Blue Light for Vegetative – bluish light (like from Metal Halide bulbs or 6500k (blue) fluorescents/CFLs) is a great choice for the vegetative stage, which for auto-flowers is just the first few weeks of life
Yellow Light for Flowering – yellow/orange/red light (like from HPS bulbs or “soft white” colored CFLs/fluorescents) tend to produce the best growth and densest buds in the flowering stage. Their color mimics the reddish light from the autumn sun. It is completely okay to give your plant yellow light for its whole life. In fact, that’s what I prefer to do as yellowish light encourages stretchy growth, and I want an auto-flowering plant that grows fast!
Remember: Spectrum is much less important to yields than the total wattage of your lights! (More Light = More Yields)
HPS grow lights are the most popular grow light for the flowering stage, with good reason. They are one of the most efficient grow lights available today (as far as electricity used for density/yields produced – even more efficient than most LED grow lights), they’re cheap to start with, they’re just the right color spectrum for optimal flowering, and they’re more standardized and intuitive to use than many other types of grow lights. Learn more about finding the right size HPS for your space
However, marijuana plants are weeds, and will usually grow at least okay under either spectrum of light during either stage.
Light in any color spectrum will produce good growth and bud as long as you’re using cannabis grow lights and there’s enough brightness.
In fact, many growers use Metal Halide or other more “blue” colored lights for the entire life of the plant and still produce good results. Some growers even prefer these lights for budding.
But the best yields and density in flowering is usually achieved with reddish-yellow light. For the hobbyist grower who may be low on cash and can’t change up the lights, you may want to consider getting all flowering bulbs for autos since they spend practically their whole life in the flowering stage.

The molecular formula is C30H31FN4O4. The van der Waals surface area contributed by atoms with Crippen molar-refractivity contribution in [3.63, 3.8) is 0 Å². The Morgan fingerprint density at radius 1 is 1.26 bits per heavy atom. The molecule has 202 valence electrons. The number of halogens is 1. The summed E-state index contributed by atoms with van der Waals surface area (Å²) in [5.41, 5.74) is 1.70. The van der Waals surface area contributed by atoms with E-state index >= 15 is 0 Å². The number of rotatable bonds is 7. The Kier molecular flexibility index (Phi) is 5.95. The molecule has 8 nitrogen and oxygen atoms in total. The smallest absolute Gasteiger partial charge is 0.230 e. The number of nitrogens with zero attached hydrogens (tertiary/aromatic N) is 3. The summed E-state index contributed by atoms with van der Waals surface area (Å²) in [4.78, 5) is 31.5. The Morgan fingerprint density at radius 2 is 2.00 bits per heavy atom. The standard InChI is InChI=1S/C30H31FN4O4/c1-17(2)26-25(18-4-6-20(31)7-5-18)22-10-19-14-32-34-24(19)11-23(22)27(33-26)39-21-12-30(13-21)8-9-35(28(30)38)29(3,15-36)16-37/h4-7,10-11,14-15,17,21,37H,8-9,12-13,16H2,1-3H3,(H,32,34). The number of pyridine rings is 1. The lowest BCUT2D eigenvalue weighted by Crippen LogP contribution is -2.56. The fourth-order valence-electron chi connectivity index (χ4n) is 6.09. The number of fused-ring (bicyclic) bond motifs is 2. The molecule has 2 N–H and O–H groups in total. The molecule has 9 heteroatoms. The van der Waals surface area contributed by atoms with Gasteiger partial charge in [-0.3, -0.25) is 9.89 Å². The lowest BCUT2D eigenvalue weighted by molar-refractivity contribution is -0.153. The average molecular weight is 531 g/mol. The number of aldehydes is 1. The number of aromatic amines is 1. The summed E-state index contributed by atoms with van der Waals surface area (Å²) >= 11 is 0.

Autoflower Light Cycle – Best Light Schedule For Autoflowering Cannabis
Unlike photoperiods that need at least 12hrs of darkness to trigger flowering, autoflowers automatically enter the flowering cycle when they’re mature enough. They start producing buds based on age thus they don’t depend on darkness to start the flowering cycle.
This means that the best light schedule for autoflowers is either 24/0, 20/4, or 18/6 so there are multiple options and the best one will depend on your growing environment and setup.
Tip: Light cycles are used to simulate seasons in nature, more light = summer, more darkness = winter.
1. What is the best light cycle for autoflowers?
Most growers agree that the optimum amount of light to give autoflowering strains is somewhere between 18-24 hours of light a day. As a grower you should adjust the light depending on the cultivar you’re growing.
There are basically four light cycles aka Light schedules: 24/0, 20/4, 18/6, and 12/12 (the first number is hours of light, the second is hours of dark). You can always adjust the cycle as long as they are receiving more than 12 hours of light a day (to achieve the best results). An example would be 19/5, 16/8, 22/2, etc.